Currently PM x64 uptime is 23 hours, started with loading a 60+ tab session (now 59), 1.1GB Working set, 1.35GB Peak. Slowdowns - from about 1.4 to 2GB usage (usually well over 100 tabs) I might feel some occasional lags, it really depends on the type of content, auto-refreshing stuff, etc.

I could go on but it's already starting to read like an AA meeting introduction by a Minister of Religion ;)

User avatar
Pale Moon guru
Pale Moon guru
Posts: 26674
Joined: 2011-08-28, 17:27
Location: 58°2'16"N 14°58'31"E

Re: How much is too much?

Post by Moonchild » 2012-06-20, 20:47

For comparison, I fired up process explorer, and my Pale Moon data for the current session:
Started: 17 June 15:19 (yes, over 3 days ago) currently using 12 tabs in a single window.
Current working set is just shy of 600 MB, virtual size (used address space) total just shy of 1GB - this machine has 16 GB of RAM, so plenty to play with if the program wants to use it.
I currently use 14 add-ons in my browser, which don't seem to be impacting memory use all that much. That includes Firebug, AdBlock Plus, Fireshot, Greasemonkey and the WMP media player extension as potential memory hogs.
This is running with default graphics acceleration settings and AMD/ATI Catalyst 12.3 drivers (using about 50-60MB of video memory)

All things considered, memory use is about what I'd expect, running Pale Moon x86 on WoW64 on Win 7 x64.

As such, I think most of the memory issues you encounter would be related to one or more specific add-ons and/or system software that you are using. The number of tabs and their overhead shouldn't be significant enough to have it eat another 400MB on your system. If you want to "put Pale Moon on a diet", I'd start with the add-ons, and see if there are specific ones that cause memory inflation. I'd especially look at add-ons or extensions to your browser that would use third-party binaries as part of its operation, like download managers, security additions, keyboard hookers (keyscrambler etc.) and other things that would hook into the browser with own binaries (as opposed to add-ons that run purely inside the browser).

Unlike plug-ins, add-ons are loaded and initialized when the browser is loaded, and are active and use resources as long as they are enabled.

About:memory can be your friend there, as can the Sysinternals process explorer application. It may take some time to put your finger on it, but if it actually stalls your computer like you say, it'd be worth finding out exactly what is going on.
"There will be times when the position you advocate, no matter how well framed and supported, will not be accepted by the public simply because you are who you are." -- Merrill Rose


Re: How much is too much?

Post by MoonShadow » 2012-06-21, 19:59

Thanks to both of you for your insight. It gives me a rough yardstick to measure against. Looks like both of you run bigger platforms and typically greater browser burdens. Sixteen gigs,
and I read elsewhere you said you run a bruising SSD. Sheesh. Shargri-La!! Bet'cha run 4 or 5 monitors at a time and maybe an extra set or two of typing fingers. For me, it's comforting to
know Satrow has run as many as 30 add-ons and 100 open tabs with no appreciable slowdown. Don't know how you got down to 23 processes and equal services... I thought I was lean, but
you must be almost naked.

Don't get me wrong - I'm not complaining about present performance so much as ensuring I won't have to complain as I pig it out. I drive a 4-banger CPU with 4 gigs on a fiber highway (no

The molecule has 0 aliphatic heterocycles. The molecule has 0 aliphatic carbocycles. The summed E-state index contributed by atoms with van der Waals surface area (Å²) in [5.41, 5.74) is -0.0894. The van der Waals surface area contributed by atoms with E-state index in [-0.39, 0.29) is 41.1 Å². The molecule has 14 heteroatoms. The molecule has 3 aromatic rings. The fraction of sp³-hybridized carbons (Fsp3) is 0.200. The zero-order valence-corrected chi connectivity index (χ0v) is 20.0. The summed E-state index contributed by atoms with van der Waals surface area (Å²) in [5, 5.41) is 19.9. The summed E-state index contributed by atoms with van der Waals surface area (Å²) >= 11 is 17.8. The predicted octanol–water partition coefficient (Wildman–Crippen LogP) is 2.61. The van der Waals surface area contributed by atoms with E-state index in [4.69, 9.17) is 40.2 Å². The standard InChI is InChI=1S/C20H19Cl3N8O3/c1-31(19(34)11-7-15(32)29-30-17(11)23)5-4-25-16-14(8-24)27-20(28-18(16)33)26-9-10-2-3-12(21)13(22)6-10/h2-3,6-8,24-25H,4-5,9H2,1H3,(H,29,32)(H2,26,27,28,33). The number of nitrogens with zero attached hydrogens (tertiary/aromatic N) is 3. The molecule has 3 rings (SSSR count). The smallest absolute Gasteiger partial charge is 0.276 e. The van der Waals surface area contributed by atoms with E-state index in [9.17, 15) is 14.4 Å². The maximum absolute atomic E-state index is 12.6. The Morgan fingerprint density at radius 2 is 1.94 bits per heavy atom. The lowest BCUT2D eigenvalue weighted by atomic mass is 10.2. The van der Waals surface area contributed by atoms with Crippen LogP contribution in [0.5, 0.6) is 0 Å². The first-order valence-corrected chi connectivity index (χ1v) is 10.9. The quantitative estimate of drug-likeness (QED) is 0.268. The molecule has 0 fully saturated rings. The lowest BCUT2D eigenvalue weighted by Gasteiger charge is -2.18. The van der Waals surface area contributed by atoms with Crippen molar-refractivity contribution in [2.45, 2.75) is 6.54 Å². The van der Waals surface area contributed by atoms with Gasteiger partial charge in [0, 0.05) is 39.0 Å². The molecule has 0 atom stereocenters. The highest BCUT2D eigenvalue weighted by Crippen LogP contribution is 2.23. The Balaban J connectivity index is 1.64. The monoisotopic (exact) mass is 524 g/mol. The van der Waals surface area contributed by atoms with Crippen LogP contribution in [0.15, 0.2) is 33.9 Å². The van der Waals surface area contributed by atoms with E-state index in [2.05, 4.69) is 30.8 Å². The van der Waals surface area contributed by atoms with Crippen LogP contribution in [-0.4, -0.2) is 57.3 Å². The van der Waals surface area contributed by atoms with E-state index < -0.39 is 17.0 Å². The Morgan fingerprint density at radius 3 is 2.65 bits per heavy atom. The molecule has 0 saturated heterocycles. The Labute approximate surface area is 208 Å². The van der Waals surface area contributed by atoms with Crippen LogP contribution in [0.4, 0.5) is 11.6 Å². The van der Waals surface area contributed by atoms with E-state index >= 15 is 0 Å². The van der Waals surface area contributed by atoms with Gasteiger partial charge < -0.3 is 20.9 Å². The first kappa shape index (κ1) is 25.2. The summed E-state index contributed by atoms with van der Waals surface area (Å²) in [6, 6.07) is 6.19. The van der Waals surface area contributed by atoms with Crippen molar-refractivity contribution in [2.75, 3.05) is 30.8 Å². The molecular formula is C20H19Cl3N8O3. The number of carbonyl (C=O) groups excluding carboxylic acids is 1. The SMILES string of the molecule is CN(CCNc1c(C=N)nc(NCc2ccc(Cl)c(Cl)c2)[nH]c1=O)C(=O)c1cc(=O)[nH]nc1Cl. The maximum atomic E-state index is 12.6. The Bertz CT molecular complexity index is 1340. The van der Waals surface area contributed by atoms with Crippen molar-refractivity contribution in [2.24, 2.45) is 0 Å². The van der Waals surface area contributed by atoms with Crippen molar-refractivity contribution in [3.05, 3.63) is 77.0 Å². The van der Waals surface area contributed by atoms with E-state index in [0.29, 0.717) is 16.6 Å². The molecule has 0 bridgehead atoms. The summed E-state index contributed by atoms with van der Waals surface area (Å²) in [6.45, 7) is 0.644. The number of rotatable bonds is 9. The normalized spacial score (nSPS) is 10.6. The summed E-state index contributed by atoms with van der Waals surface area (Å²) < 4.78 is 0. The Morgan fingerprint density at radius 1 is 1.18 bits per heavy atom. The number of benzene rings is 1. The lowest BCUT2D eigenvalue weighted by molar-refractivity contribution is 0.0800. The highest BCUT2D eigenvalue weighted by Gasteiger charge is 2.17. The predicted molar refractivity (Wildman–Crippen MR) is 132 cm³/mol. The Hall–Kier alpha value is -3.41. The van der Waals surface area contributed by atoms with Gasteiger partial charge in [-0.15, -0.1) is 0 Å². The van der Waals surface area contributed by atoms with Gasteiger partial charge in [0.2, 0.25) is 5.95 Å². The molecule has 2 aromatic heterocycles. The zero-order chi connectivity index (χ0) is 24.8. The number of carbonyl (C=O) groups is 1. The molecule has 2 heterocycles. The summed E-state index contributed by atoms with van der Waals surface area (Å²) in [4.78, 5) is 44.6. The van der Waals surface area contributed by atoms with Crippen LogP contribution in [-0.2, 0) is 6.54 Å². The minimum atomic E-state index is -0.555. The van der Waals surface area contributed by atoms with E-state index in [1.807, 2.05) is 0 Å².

wireless) so I don't consider myself overly stingy on resources. Not a bit of bloatware as I purchased retail Win-7x64 Pro and started from rock bottom with a HDD reformat (forced on me by
a truly nasty crash). Memory use is 2/3 of available. Not much in the way of processes (68) or resident services either (66, most idle or sitting on a timer pop plus a third more stopped).
The most egregious of those left running being real-time Anti-V and continuous backup dynamic synchronization. I may park some tasks by leaving them open but I have only the standard
complement of fingers so only one thing at a time is actively munching on the system. As far as active resource consumption, my moon-girl is fairly lonesome on a dark night in a starless
sky. She's currently at 1/2 gig with a 28k plug-in container.

Other than an occasional spike, I never peak out the CPU but I've not monitored memory unless I'm experiencing a slowdown. Guess I'll have to pay more attention. I have looked at
about:memory and used sys-internals a bit in the past but not recently.

I'll have to re-install Process Explorer again to track longer term memory use (3 days???). As I recall, like Windows Task Manager it presents everything in an easily digestible time graph of use per
program but with a more extensive breakout. Or, in this case, hopefully it's further refined to identify consumption by the add-ons and extensions.

I've always been told memory overcommitment can swiftly bring a system to its knees almost exponentially, but as I said earlier, I'm rather fuzzy on Window's virtual storage management relative to physical memory footprint. So maybe it's mostly superstition and guesswork on my part. Stilll.... I have some anecdotal evidence the system belches and sometimes vomits if I squeeze it too hard. It ain't 64 gigs, but it looks like I've got plenty of breathing room.

Not being a programmer and never will be, about:memory is way too esoteric for my small brain. The URL compartments that are shown don't list all the open tabs, leaving me guessing
how to make use of the information. About the best I can glean from about:memory is that my heap allocated/committed ratio is 93% with only 5.6% fragmented which is okay, I guess.

Thank you both for some concrete real-life examples that give me a general idea how far I can push this without regret. It looks like I have quite a bit of room to grow yet.